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Any ideas who might have made this melody banjo ?

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Sep 17, 2020 - 1:08:05 PM
1581 posts since 12/26/2007

Any ideas who might have made this melody banjo ? Gretsch ? Lange ?

13 7/8" scale, 10" pot, 12 frets to the pot, 17 frets total.
Pot wall is 1/4", single scarf joint, maple veneer, square flesh hoop
Tone ring similar to Little Wonder, skirt goes down approx 1" outside pot
Joseph Rogers & Son X X X hide head
Cobra hooks, grooved tension hoop, Champion tuners
no maker's marks, 8-string tailpiece w/ cloud cover
2-piece neck, single thick center lamina (coming apart)
peghead front looks like that dyed pearwood that falls apart, similar to Stewart outline
Star in peghead, other inlays very plain












Sep 17, 2020 - 1:37:43 PM

746 posts since 5/31/2004

It looks like a Rettburg & Lange. Eagerly awaiting correction.

Sep 17, 2020 - 1:41:07 PM

1581 posts since 12/26/2007

Hey Mike - I was hoping you might weigh in ! ! I've seen a description of a Lange melody banjo w/ similar peghead outline that was described as 12 frets to body & 17 frets overall. The pot seems less substantial than other Lange work that I've seen. This one is well made but in fairly rough shape.

Sep 17, 2020 - 1:52:35 PM

Bill Rogers (Moderator)

USA

23958 posts since 6/25/2005

R & L is my reaction too. We'll see who else weighs in.

Sep 17, 2020 - 3:15:06 PM
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2336 posts since 4/7/2010

The peghead is a Rettberg & Lange, but the hardware has more of a Gretsch look to it. I lean towards Gretsch, but we will likely never know.

Bob Smakula

Sep 17, 2020 - 3:23:57 PM
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2336 posts since 4/7/2010

quote:
Originally posted by Mark Ralston


Cobra hooks, grooved tension hoop, Champion tuners
 


The hooks on this banjo are known as "Flat Hooks". Cobra hooks are significantly wider at the top.

 

Bob Smakula

Sep 17, 2020 - 8:31:31 PM

Banjo Lefty

Canada

1991 posts since 6/19/2014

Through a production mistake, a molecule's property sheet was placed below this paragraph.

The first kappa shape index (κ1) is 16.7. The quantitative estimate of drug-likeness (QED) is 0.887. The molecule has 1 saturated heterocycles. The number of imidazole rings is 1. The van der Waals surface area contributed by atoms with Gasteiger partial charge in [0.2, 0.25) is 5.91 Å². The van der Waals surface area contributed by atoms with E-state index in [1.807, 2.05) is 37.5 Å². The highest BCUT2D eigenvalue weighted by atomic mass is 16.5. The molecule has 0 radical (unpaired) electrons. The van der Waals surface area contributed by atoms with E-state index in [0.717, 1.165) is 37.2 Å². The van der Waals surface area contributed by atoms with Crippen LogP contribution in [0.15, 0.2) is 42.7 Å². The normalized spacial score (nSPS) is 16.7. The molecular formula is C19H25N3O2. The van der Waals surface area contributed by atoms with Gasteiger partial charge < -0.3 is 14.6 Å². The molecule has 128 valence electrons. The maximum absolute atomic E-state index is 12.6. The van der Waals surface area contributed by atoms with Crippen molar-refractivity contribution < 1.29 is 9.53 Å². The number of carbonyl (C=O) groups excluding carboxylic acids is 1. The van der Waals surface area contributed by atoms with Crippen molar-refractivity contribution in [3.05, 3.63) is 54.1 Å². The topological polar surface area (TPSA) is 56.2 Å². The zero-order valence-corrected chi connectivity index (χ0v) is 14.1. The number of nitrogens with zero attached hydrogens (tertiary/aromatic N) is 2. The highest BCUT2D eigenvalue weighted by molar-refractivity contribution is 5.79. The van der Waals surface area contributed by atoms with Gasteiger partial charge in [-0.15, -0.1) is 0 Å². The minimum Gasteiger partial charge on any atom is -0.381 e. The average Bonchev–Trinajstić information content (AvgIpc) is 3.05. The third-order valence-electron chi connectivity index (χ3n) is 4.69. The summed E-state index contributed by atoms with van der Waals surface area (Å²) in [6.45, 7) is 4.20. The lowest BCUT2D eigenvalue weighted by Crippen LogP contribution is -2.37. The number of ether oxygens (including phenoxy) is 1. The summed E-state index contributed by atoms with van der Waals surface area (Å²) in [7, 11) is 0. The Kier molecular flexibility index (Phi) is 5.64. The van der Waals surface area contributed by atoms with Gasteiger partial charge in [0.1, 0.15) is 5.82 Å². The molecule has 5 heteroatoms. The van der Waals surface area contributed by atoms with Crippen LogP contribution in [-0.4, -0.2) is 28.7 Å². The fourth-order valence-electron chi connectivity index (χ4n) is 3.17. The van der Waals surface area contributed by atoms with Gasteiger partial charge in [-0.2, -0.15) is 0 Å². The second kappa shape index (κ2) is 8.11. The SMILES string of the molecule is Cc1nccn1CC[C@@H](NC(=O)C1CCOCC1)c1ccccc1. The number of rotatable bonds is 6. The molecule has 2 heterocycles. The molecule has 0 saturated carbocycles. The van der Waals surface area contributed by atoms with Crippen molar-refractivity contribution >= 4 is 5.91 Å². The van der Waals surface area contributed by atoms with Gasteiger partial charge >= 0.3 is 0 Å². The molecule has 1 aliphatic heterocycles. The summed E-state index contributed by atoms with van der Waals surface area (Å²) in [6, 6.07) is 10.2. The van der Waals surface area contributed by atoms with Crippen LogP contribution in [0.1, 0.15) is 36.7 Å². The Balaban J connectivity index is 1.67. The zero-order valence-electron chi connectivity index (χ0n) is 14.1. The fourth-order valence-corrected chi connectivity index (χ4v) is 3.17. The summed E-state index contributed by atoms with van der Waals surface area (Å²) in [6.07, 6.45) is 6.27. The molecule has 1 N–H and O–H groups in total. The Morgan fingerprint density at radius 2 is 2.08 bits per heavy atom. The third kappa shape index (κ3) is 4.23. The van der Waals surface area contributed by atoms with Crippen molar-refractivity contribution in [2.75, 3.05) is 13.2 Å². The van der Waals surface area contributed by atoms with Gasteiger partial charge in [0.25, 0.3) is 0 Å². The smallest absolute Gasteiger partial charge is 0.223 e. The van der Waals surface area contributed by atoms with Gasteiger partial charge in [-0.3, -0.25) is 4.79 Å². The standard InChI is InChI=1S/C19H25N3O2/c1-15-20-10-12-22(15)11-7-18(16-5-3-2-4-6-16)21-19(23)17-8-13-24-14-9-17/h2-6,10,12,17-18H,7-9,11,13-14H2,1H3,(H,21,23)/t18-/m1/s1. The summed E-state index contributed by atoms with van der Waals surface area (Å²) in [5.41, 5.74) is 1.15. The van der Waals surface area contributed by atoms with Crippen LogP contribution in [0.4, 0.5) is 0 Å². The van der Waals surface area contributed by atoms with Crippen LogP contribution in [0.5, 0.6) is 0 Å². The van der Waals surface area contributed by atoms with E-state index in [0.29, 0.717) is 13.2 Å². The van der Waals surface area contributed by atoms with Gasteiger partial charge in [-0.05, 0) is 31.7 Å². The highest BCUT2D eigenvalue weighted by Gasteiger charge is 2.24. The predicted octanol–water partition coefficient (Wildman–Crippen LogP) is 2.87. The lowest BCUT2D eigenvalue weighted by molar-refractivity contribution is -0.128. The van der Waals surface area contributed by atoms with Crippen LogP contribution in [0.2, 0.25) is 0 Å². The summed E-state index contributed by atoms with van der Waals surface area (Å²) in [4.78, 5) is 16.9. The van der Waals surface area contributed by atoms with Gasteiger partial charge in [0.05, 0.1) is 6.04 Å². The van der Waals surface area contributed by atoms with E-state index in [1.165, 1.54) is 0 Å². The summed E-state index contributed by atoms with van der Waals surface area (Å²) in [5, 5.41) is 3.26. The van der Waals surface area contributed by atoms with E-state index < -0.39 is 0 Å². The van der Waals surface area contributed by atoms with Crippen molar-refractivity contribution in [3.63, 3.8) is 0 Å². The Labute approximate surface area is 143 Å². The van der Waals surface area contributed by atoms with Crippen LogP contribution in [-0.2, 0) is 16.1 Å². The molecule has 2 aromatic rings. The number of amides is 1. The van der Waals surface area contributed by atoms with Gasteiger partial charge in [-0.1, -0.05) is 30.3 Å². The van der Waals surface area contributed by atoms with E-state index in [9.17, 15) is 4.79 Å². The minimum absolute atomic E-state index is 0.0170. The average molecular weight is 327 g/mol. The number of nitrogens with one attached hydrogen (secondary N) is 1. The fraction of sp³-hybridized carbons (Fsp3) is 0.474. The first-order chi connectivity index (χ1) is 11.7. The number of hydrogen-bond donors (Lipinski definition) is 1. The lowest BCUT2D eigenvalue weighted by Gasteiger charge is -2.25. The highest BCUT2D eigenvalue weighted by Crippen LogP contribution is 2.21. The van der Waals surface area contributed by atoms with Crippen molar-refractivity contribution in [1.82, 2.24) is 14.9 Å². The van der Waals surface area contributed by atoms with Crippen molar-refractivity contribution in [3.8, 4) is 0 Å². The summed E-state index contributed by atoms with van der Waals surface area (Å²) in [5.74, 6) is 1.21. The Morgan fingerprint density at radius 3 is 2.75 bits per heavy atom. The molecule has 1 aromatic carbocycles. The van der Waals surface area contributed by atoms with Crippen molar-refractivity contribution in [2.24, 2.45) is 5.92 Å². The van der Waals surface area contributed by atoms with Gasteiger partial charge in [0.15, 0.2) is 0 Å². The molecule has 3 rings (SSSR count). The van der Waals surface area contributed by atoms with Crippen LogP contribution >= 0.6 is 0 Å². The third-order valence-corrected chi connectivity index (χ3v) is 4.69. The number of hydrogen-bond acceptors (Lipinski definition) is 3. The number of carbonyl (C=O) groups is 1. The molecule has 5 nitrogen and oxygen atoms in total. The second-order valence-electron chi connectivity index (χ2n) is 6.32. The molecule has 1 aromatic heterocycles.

Looks like a banjo ukulele.

Sep 17, 2020 - 8:36:59 PM

55652 posts since 12/14/2005

With a banjo mandolin tailpiece.

Sep 18, 2020 - 5:23:43 AM

1581 posts since 12/26/2007

quote:
Originally posted by Bob Smakula
quote:
Originally posted by Mark Ralston


Cobra hooks, grooved tension hoop, Champion tuners
 


The hooks on this banjo are known as "Flat Hooks". Cobra hooks are significantly wider at the top.

 

Bob Smakula


Hey Bob -  tnx for weighing in.  When you or Andy opine, the BS-to-fact ratio is as low as it gets.

Consensus is leaning toward Lange for at least some of the instrument.

I'm curious about the difference between "flat" and "cobra" hooks.  I went through about 5 pounds of j-hooks and picked out the widest flat-ended hooks, picture below.  The hooks on the left are from the melody banjo (0.140" shaft, 0.213" hook. 32 tpi), and the widest hooks in my box are on the right (0.163" shaft, 0.250" hook, 26 tpi).  There's a visible difference in width, plus the wider hook flares out towards the end whereas the melody banjo hook ends are not as flared.   Would you call the 0.250" hooks "cobra" ?   


 

Sep 18, 2020 - 5:43:04 AM
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2336 posts since 4/7/2010

The hooks on the right of your picture are what I would call a "cobra hook". The hooks on the left are a little wider that the standard flat hooks, but not wide enough to be called a cobra hook.

Bob S.

Sep 18, 2020 - 6:47:06 AM
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hbick2

USA

259 posts since 6/26/2004

Mark,

Here are some typical cobra hooks on a Whyte Laydie No. 7.


Sep 18, 2020 - 9:09:36 AM
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1629 posts since 1/13/2012

I'd say Gretsch. They sometimes used that peghead shape, though its not as common on their instruments as others.

Sep 18, 2020 - 12:01:29 PM
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7722 posts since 8/28/2013